How to Create a Successful Crowdfunding Campaign – A Step by Step Guide
Crowdfunding has come to the media’s attention in recent years thanks to crowdfunding platforms such as Kickstarter and Indiegogo. Artists, entrepreneurs and activists have begun publishing their projects and asking the general public to contribute to their dream. They promise reward for money. Thanks to community support, many original products, services and events have seen the light of day. That’s how rewards-based crowdfunding was born.
However, crowdfunding has deeper historical roots and, moreover, there are several types. In addition to rewards-based crowdfunding, there is donation-based crowdfunding (donations are not expected to be rewarded), equity crowdfunding (for the money provided, the creator of the project gets a share of the company) and debt crowdfunding (the collected money must be returned). Since rewards-based crowdfunding is the most common, we have decided to focus on it.
To Go or Not to Go Into Crowdfunding
For what type of projects is rewards-based crowdfunding suitable?
In this type of crowdfunding, it doesn’t matter whether people want to open a restaurant, start producing shoes or organize a one-time event. It is important that they want to share their idea with the public, can describe it simply and offer donors appropriate rewards.
At what stage is it best to launch the campaign?
Generally, I think the best time is when people already have a prototype. We want the project creators to show us their product. It is also a certainty that they have put effort to its creation and it’s not just a momentary fancy.
When, on the contrary, does crowdfunding not pay off?
If you don’t have people nor enough time, I wouldn’t go into crowdfunding. Or, even when you want to get a patent, and you're afraid someone could steal your idea. The point is to share your idea with as many people as possible. The crowdfunding reward works well for projects that produce products and services but worse for charity and also for applications that are free because backers receive no reward.
How long does a campaign process and its preparation take?
The project itself runs on Hithit for 45 days at the most, but is preceded by long preparation – creating an idea, a prototype, photos and videos, and rewards. If the target amount is collected, creators of the project need to wait two weeks for the money to be processed. When the campaign is over, that’s when the real work starts – distribution of rewards, communication with contributors, and product development. It's definitely a matter of months.
"You have to work pretty hard during the campaign, but the main job starts only afterwards. Everything only starts with a crowdfunding campaign."
When is the best time to run the campaign?
It’s a good idea to start the campaign in advance so that there’s enough time to prepare and distribute rewards. It should never end on the same day when the event is to take place. We don’t recommend running the campaign over Christmas holidays because people don’t use computer for two weeks and plus, they are exhausted after Christmas break. On the contrary, it can work great before Christmas.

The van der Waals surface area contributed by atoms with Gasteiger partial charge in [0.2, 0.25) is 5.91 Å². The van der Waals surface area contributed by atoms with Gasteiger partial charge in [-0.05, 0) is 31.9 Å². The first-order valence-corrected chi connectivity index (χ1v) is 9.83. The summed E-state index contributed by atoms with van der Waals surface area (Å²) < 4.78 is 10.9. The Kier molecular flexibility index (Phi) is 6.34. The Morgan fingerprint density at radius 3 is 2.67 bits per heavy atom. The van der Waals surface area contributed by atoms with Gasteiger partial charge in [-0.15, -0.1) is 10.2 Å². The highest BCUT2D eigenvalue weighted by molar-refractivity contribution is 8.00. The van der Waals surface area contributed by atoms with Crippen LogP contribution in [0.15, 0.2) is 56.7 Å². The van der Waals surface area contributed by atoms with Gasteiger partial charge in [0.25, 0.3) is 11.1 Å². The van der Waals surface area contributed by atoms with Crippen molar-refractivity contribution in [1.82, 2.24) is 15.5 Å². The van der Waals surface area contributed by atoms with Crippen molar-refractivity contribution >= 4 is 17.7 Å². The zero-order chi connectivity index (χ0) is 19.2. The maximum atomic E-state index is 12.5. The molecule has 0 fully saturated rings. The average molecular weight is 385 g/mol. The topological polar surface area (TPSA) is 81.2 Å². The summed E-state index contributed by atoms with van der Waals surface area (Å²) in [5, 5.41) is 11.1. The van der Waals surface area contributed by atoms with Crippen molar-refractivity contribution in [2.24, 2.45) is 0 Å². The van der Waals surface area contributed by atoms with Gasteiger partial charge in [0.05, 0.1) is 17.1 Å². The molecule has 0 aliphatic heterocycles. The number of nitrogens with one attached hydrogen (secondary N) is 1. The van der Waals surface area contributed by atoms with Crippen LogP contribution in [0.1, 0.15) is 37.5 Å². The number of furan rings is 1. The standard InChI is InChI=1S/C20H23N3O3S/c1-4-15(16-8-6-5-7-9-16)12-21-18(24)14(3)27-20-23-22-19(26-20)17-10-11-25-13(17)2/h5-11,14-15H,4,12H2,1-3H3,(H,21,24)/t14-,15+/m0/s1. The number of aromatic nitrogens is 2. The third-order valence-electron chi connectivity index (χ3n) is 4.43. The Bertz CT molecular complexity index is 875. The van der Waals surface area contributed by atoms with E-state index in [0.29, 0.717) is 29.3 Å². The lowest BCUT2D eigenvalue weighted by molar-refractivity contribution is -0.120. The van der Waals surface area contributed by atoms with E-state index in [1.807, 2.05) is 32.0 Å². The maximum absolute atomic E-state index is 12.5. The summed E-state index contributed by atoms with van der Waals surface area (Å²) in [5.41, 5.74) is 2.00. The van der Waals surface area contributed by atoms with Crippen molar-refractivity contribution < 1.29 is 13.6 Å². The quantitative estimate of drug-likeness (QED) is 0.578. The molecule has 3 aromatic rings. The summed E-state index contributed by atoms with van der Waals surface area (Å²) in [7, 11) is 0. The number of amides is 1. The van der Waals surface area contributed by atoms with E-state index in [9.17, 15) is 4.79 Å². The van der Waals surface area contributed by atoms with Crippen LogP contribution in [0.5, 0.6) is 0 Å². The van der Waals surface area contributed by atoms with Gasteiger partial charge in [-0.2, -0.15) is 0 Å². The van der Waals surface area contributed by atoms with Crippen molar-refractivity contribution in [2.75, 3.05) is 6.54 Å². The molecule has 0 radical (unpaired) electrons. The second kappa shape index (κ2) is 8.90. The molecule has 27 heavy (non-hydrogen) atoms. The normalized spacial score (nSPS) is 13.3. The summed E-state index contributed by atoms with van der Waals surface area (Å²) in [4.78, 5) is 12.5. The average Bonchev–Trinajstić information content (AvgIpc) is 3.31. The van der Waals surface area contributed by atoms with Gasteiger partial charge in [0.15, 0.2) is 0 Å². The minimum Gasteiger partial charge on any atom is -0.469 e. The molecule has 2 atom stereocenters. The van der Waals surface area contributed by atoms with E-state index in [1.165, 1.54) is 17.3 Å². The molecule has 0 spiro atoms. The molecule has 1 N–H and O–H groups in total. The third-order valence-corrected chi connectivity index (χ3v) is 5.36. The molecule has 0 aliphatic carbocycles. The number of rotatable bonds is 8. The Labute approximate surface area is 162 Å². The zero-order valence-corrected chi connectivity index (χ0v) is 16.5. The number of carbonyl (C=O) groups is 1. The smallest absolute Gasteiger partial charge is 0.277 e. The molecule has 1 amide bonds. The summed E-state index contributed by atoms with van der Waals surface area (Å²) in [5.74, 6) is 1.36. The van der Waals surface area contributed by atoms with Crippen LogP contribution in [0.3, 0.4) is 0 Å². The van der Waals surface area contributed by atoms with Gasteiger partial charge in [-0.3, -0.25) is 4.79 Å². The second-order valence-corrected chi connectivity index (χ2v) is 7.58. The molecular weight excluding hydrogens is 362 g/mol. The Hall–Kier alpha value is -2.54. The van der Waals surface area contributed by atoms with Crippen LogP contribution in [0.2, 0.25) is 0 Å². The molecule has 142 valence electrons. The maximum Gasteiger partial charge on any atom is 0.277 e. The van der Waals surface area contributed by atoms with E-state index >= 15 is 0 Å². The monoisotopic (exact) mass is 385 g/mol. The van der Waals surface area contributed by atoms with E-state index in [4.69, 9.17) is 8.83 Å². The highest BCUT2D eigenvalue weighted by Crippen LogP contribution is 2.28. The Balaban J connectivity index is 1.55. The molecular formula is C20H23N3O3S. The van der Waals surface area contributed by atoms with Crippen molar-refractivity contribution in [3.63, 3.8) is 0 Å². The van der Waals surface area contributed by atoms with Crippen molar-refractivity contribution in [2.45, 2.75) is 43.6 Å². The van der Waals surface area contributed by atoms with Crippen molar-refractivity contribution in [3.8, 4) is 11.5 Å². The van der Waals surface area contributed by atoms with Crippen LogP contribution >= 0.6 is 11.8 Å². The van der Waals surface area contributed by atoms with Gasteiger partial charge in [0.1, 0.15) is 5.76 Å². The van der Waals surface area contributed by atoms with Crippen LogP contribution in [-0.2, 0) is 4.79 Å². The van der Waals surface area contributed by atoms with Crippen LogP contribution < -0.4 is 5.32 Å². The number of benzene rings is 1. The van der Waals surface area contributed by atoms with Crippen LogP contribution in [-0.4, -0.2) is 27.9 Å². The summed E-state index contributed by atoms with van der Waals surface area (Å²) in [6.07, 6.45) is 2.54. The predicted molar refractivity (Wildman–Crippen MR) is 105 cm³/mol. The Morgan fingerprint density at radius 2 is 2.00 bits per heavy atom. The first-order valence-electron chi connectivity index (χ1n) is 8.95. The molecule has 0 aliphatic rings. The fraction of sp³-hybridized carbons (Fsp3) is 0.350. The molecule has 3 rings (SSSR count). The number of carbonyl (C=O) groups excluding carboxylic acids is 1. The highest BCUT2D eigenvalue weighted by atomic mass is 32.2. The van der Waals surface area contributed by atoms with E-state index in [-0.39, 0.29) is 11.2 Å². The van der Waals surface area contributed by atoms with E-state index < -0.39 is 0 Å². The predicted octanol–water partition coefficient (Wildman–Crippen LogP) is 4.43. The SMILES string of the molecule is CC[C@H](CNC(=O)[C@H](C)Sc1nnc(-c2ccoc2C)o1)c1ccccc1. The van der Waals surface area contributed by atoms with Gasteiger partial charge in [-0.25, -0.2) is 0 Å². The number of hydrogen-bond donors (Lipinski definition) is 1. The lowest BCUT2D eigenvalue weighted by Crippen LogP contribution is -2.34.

How many people are needed to create a campaign?
It depends on the campaign. I think it's good when you're not alone, if even just because we stop being critical towards ourselves when we do something every day. The bigger and more ambitious the project is, the bigger and more ambitious the team should be. It's different if you ask 200 people to contribute 2,000 USD, or if you need to collect hundreds of thousands.
When I decide I want to go into it, how should I proceed?
I see three areas that one has to deal with. First, you have to fill in all the information on the crowdfunding platform – upload texts, pictures, videos and describe rewards. Second, you need to think about the communication plan and how to show the project off to people. Third, you must calculate the target amount well, basing it on a very detailed budget.
How Much Money One Can Get from a Campaign
Do you have any advice for people who are calculating the target amount for the first time?
You should never say less than what is needed for the project so you don’t get into a situation in which you have no money left. When the target amount isn’t reached, the money is returned to donors and the only thing a person loses is their time. But they also receive valuable feedback on the product. Failure can therefore be better than success and being unable to deliver rewards to people on time because you misinterpreted the amount.
How should people calculate the amount?
There are various ways. For a rough idea, you can estimate that you will ask XY people on your social networks to contribute, consider that only 2% (Hithit acquisition) out of this XY will buy your product and then multiply the number with an average Hithit contribution of 40 USD and you will get a rough estimate of the target amount. Or, if you know that the target amount you need is much more ambitious than the channels you have available, you can adjust the communication plan. Alternatively, you can also work with milestones. Matemagus, a mathematical learning application, works with milestones in such a way that the more money they collect, the more arithmetical problems they program.
On the Hithit website, you write that one should always add 20% extra to the target amount. Why?
Because there will be a lot of unplanned spending during the campaign that needs to be counted in the project itself and if this isn’t considered, there might be no money left. People often forget that they invest their own time in the campaign, pay for advertising, or pay for postal fees when distributing rewards.